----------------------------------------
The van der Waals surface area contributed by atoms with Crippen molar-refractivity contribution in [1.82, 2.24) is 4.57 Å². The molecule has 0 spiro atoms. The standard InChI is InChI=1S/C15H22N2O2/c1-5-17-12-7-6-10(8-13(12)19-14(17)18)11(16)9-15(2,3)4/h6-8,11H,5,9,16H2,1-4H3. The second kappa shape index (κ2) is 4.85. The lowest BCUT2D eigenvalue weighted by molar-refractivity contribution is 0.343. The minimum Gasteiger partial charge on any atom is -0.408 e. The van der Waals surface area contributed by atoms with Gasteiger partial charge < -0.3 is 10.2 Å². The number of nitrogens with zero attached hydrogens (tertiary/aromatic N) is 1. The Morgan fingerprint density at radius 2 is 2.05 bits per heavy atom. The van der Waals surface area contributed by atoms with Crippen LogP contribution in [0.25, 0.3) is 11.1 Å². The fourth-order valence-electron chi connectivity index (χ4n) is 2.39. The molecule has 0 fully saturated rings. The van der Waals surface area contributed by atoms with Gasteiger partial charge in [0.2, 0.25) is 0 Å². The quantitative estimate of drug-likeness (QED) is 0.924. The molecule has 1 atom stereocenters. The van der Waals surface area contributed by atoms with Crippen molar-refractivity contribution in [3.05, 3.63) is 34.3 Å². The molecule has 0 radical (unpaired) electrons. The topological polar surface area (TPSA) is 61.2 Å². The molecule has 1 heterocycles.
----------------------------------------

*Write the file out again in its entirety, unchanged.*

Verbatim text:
The van der Waals surface area contributed by atoms with Crippen molar-refractivity contribution in [1.82, 2.24) is 4.57 Å². The molecule has 0 spiro atoms. The standard InChI is InChI=1S/C15H22N2O2/c1-5-17-12-7-6-10(8-13(12)19-14(17)18)11(16)9-15(2,3)4/h6-8,11H,5,9,16H2,1-4H3. The second kappa shape index (κ2) is 4.85. The lowest BCUT2D eigenvalue weighted by molar-refractivity contribution is 0.343. The minimum Gasteiger partial charge on any atom is -0.408 e. The van der Waals surface area contributed by atoms with Gasteiger partial charge < -0.3 is 10.2 Å². The number of nitrogens with zero attached hydrogens (tertiary/aromatic N) is 1. The Morgan fingerprint density at radius 2 is 2.05 bits per heavy atom. The van der Waals surface area contributed by atoms with Crippen LogP contribution in [0.25, 0.3) is 11.1 Å². The fourth-order valence-electron chi connectivity index (χ4n) is 2.39. The molecule has 0 fully saturated rings. The van der Waals surface area contributed by atoms with Gasteiger partial charge in [0.2, 0.25) is 0 Å². The quantitative estimate of drug-likeness (QED) is 0.924. The molecule has 1 atom stereocenters. The van der Waals surface area contributed by atoms with Crippen molar-refractivity contribution in [3.05, 3.63) is 34.3 Å². The molecule has 0 radical (unpaired) electrons. The topological polar surface area (TPSA) is 61.2 Å². The molecule has 1 heterocycles.